Welcome to another Weekend Coffee Share.

You’re just lucky that it rained. Otherwise, you’d be joining me in a tent camping at the Scout Hall right on the waterfront.

That said, I still haven’t decided whether I was lucky or unlucky the weather saved me from camping. While I was looking forward to giving camping a go and sleeping metres from the water, I did get cold feet which had nothing to do with the rain! I’ve now decided I should start off with camping in the backyard where everything but the camping is familiar.

How was your week?

Now, that we’ve established that we’re not roughing it, can I offer you a more civilised beverage than billy tea? In case you don’t know what billy tea is, that’s tea made in a tin pot over the camp fire.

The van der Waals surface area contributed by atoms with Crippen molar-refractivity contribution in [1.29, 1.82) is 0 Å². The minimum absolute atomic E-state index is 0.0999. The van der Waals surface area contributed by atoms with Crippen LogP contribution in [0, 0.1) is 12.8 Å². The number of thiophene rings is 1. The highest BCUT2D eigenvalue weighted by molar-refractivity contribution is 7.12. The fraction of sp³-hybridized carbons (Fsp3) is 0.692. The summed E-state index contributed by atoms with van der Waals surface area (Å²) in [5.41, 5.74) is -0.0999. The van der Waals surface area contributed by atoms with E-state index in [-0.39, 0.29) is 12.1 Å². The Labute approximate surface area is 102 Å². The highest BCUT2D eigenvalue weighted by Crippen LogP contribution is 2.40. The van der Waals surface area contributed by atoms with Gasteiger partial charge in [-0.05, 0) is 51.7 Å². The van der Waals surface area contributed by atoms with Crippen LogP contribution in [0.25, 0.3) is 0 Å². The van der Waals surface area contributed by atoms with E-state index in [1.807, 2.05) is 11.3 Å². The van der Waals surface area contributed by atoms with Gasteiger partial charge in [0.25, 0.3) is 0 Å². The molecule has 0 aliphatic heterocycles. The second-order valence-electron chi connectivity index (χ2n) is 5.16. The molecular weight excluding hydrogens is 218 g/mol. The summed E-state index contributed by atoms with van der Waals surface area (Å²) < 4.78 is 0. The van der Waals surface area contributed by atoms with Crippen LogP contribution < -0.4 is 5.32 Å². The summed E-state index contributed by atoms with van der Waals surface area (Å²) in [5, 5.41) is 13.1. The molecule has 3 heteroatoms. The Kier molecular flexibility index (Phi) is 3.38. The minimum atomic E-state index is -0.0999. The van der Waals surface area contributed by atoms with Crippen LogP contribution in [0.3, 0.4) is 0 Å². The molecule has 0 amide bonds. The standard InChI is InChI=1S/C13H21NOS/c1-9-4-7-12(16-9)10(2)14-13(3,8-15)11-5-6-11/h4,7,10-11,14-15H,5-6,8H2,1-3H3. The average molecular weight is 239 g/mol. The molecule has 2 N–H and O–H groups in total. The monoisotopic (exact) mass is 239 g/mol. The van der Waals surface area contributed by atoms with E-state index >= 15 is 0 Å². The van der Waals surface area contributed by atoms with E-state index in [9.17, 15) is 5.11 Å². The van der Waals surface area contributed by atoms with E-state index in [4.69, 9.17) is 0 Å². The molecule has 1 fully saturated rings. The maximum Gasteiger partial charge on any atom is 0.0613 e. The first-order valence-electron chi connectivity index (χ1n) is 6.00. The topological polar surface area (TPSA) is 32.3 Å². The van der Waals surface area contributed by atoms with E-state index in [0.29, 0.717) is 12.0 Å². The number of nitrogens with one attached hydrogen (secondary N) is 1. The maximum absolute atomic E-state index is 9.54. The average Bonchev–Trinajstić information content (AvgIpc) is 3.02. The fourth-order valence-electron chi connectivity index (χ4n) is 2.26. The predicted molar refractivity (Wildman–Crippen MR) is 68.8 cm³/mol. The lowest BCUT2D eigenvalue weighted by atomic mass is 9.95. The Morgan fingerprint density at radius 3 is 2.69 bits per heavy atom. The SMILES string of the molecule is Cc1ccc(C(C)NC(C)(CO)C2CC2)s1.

Last week, was really hectic for me. There were a couple of tough, difficult days for my son, which have come good but they were incredibly stressful and we are still concerned about him. He is 12.5 years old and in his first year of high school and I guess that says it all. He has taken up sailing so hopefully that will provide him with a relaxing outlet to get him through the swirling vortex of pubescence. I might need to take it up too, although writing and photography are my outlets.

Thursday, I had a medical check-up in Sydney and as usual, I went off the grid afterwards. I went to the Sydney Jewish Museum to see an exhibition about Anne Frank and also a collection of letters from Otto Frank, which he’d sent to an Australian and a New Zealander who’d written to him after reading Anne’s diary. That was fantastic. Here’s the link.

After going to the exhibition, I started walking towards Surry Hills and Central Station. En route, I stumbled across  Darlinghurst Gaol, which has been the National Art School for some time. The old sandstone architecture was very striking and intriguing and I could sense the stories hovering in the air…and a few ghosts.